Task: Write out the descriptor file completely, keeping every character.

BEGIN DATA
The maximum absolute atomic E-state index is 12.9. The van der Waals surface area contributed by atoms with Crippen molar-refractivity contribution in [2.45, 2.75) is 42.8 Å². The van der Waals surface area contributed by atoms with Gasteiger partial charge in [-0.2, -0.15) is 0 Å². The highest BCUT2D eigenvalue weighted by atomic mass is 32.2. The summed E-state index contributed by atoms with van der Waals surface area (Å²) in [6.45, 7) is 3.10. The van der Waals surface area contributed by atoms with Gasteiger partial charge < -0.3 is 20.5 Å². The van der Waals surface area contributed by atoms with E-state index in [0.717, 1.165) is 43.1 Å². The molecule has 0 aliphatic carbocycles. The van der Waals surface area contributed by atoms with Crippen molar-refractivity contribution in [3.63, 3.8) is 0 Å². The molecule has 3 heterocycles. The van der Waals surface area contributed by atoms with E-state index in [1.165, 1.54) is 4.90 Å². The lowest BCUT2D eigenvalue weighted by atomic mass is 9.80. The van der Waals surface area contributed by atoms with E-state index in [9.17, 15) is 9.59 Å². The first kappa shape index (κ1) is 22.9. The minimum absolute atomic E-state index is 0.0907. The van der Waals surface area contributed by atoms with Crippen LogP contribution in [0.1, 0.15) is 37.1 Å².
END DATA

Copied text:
The maximum absolute atomic E-state index is 12.9. The van der Waals surface area contributed by atoms with Crippen molar-refractivity contribution in [2.45, 2.75) is 42.8 Å². The van der Waals surface area contributed by atoms with Gasteiger partial charge in [-0.2, -0.15) is 0 Å². The highest BCUT2D eigenvalue weighted by atomic mass is 32.2. The summed E-state index contributed by atoms with van der Waals surface area (Å²) in [6.45, 7) is 3.10. The van der Waals surface area contributed by atoms with Gasteiger partial charge < -0.3 is 20.5 Å². The van der Waals surface area contributed by atoms with E-state index in [0.717, 1.165) is 43.1 Å². The molecule has 0 aliphatic carbocycles. The van der Waals surface area contributed by atoms with Crippen molar-refractivity contribution in [3.63, 3.8) is 0 Å². The molecule has 3 heterocycles. The van der Waals surface area contributed by atoms with E-state index in [1.165, 1.54) is 4.90 Å². The lowest BCUT2D eigenvalue weighted by atomic mass is 9.80. The van der Waals surface area contributed by atoms with E-state index in [9.17, 15) is 9.59 Å². The first kappa shape index (κ1) is 22.9. The minimum absolute atomic E-state index is 0.0907. The van der Waals surface area contributed by atoms with Crippen LogP contribution in [0.1, 0.15) is 37.1 Å².